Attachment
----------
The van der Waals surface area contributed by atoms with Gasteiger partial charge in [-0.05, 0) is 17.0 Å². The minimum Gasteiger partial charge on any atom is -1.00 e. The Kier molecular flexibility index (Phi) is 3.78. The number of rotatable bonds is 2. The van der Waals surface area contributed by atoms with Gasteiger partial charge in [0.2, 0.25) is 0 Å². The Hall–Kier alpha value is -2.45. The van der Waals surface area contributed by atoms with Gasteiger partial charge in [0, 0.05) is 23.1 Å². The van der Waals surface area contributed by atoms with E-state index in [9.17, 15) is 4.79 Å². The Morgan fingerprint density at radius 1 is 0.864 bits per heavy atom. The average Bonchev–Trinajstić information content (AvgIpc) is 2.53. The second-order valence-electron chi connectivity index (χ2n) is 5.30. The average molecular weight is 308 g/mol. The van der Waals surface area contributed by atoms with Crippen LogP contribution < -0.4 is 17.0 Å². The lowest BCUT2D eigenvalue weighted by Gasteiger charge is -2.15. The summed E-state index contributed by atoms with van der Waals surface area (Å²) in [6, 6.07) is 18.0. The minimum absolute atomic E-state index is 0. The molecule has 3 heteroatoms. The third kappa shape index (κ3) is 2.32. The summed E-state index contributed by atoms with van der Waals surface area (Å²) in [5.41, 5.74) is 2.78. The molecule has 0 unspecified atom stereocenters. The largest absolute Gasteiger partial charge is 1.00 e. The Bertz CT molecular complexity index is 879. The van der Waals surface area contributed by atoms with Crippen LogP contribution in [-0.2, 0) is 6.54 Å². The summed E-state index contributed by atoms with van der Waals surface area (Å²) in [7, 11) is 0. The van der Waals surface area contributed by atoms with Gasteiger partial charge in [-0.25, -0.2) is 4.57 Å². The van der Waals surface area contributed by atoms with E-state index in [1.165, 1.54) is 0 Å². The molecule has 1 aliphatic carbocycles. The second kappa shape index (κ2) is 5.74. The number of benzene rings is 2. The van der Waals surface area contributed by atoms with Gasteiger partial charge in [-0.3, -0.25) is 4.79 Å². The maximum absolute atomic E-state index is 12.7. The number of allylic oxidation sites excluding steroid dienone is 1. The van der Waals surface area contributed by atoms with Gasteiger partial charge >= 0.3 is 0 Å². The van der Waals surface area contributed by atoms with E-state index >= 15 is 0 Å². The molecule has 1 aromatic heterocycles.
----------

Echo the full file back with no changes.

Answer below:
The van der Waals surface area contributed by atoms with Gasteiger partial charge in [-0.05, 0) is 17.0 Å². The minimum Gasteiger partial charge on any atom is -1.00 e. The Kier molecular flexibility index (Phi) is 3.78. The number of rotatable bonds is 2. The van der Waals surface area contributed by atoms with Gasteiger partial charge in [0.2, 0.25) is 0 Å². The Hall–Kier alpha value is -2.45. The van der Waals surface area contributed by atoms with Gasteiger partial charge in [0, 0.05) is 23.1 Å². The van der Waals surface area contributed by atoms with E-state index in [9.17, 15) is 4.79 Å². The Morgan fingerprint density at radius 1 is 0.864 bits per heavy atom. The average Bonchev–Trinajstić information content (AvgIpc) is 2.53. The second-order valence-electron chi connectivity index (χ2n) is 5.30. The average molecular weight is 308 g/mol. The van der Waals surface area contributed by atoms with Crippen LogP contribution < -0.4 is 17.0 Å². The lowest BCUT2D eigenvalue weighted by Gasteiger charge is -2.15. The summed E-state index contributed by atoms with van der Waals surface area (Å²) in [6, 6.07) is 18.0. The minimum absolute atomic E-state index is 0. The molecule has 3 heteroatoms. The third kappa shape index (κ3) is 2.32. The summed E-state index contributed by atoms with van der Waals surface area (Å²) in [5.41, 5.74) is 2.78. The molecule has 0 unspecified atom stereocenters. The largest absolute Gasteiger partial charge is 1.00 e. The Bertz CT molecular complexity index is 879. The van der Waals surface area contributed by atoms with Crippen LogP contribution in [-0.2, 0) is 6.54 Å². The summed E-state index contributed by atoms with van der Waals surface area (Å²) in [7, 11) is 0. The van der Waals surface area contributed by atoms with Gasteiger partial charge in [-0.25, -0.2) is 4.57 Å². The van der Waals surface area contributed by atoms with E-state index in [1.165, 1.54) is 0 Å². The molecule has 1 aliphatic carbocycles. The second kappa shape index (κ2) is 5.74. The number of benzene rings is 2. The van der Waals surface area contributed by atoms with Gasteiger partial charge in [-0.3, -0.25) is 4.79 Å². The maximum absolute atomic E-state index is 12.7. The number of allylic oxidation sites excluding steroid dienone is 1. The van der Waals surface area contributed by atoms with Gasteiger partial charge >= 0.3 is 0 Å². The van der Waals surface area contributed by atoms with E-state index >= 15 is 0 Å². The molecule has 1 aromatic heterocycles.